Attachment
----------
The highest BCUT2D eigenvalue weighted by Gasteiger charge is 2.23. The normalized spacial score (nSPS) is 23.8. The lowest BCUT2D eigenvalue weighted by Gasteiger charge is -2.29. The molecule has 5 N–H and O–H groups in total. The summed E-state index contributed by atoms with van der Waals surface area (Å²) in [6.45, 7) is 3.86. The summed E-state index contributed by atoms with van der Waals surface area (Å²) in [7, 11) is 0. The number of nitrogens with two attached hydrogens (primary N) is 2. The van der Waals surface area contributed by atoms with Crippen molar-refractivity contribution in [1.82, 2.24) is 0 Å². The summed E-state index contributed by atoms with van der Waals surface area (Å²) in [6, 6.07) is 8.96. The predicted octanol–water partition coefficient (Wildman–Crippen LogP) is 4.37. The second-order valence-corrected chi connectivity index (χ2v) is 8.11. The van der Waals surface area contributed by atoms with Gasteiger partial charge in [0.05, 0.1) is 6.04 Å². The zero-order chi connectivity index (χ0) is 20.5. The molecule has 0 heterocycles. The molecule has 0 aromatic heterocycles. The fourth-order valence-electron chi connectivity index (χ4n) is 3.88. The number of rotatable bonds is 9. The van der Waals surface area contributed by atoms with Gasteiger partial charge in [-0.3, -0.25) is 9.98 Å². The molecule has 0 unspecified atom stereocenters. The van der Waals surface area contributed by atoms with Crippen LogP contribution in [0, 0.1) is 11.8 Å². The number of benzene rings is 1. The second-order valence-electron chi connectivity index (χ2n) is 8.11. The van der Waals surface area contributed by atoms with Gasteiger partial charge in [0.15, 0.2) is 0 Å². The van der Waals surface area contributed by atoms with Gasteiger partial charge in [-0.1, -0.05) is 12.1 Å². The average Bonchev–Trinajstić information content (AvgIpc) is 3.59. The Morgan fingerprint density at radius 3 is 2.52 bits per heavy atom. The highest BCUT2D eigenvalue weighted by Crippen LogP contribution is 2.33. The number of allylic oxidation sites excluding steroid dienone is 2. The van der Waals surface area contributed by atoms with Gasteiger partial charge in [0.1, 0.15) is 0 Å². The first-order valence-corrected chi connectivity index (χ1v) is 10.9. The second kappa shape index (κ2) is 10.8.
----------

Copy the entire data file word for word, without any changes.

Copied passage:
The highest BCUT2D eigenvalue weighted by Gasteiger charge is 2.23. The normalized spacial score (nSPS) is 23.8. The lowest BCUT2D eigenvalue weighted by Gasteiger charge is -2.29. The molecule has 5 N–H and O–H groups in total. The summed E-state index contributed by atoms with van der Waals surface area (Å²) in [6.45, 7) is 3.86. The summed E-state index contributed by atoms with van der Waals surface area (Å²) in [7, 11) is 0. The number of nitrogens with two attached hydrogens (primary N) is 2. The van der Waals surface area contributed by atoms with Crippen molar-refractivity contribution in [1.82, 2.24) is 0 Å². The summed E-state index contributed by atoms with van der Waals surface area (Å²) in [6, 6.07) is 8.96. The predicted octanol–water partition coefficient (Wildman–Crippen LogP) is 4.37. The second-order valence-corrected chi connectivity index (χ2v) is 8.11. The van der Waals surface area contributed by atoms with Gasteiger partial charge in [0.05, 0.1) is 6.04 Å². The zero-order chi connectivity index (χ0) is 20.5. The molecule has 0 heterocycles. The molecule has 0 aromatic heterocycles. The fourth-order valence-electron chi connectivity index (χ4n) is 3.88. The number of rotatable bonds is 9. The van der Waals surface area contributed by atoms with Gasteiger partial charge in [-0.3, -0.25) is 9.98 Å². The molecule has 0 unspecified atom stereocenters. The van der Waals surface area contributed by atoms with Crippen LogP contribution in [0, 0.1) is 11.8 Å². The number of benzene rings is 1. The second-order valence-electron chi connectivity index (χ2n) is 8.11. The van der Waals surface area contributed by atoms with Gasteiger partial charge in [0.15, 0.2) is 0 Å². The van der Waals surface area contributed by atoms with Gasteiger partial charge in [-0.1, -0.05) is 12.1 Å². The average Bonchev–Trinajstić information content (AvgIpc) is 3.59. The Morgan fingerprint density at radius 3 is 2.52 bits per heavy atom. The highest BCUT2D eigenvalue weighted by Crippen LogP contribution is 2.33. The number of allylic oxidation sites excluding steroid dienone is 2. The van der Waals surface area contributed by atoms with Gasteiger partial charge in [0.1, 0.15) is 0 Å². The first-order valence-corrected chi connectivity index (χ1v) is 10.9. The second kappa shape index (κ2) is 10.8.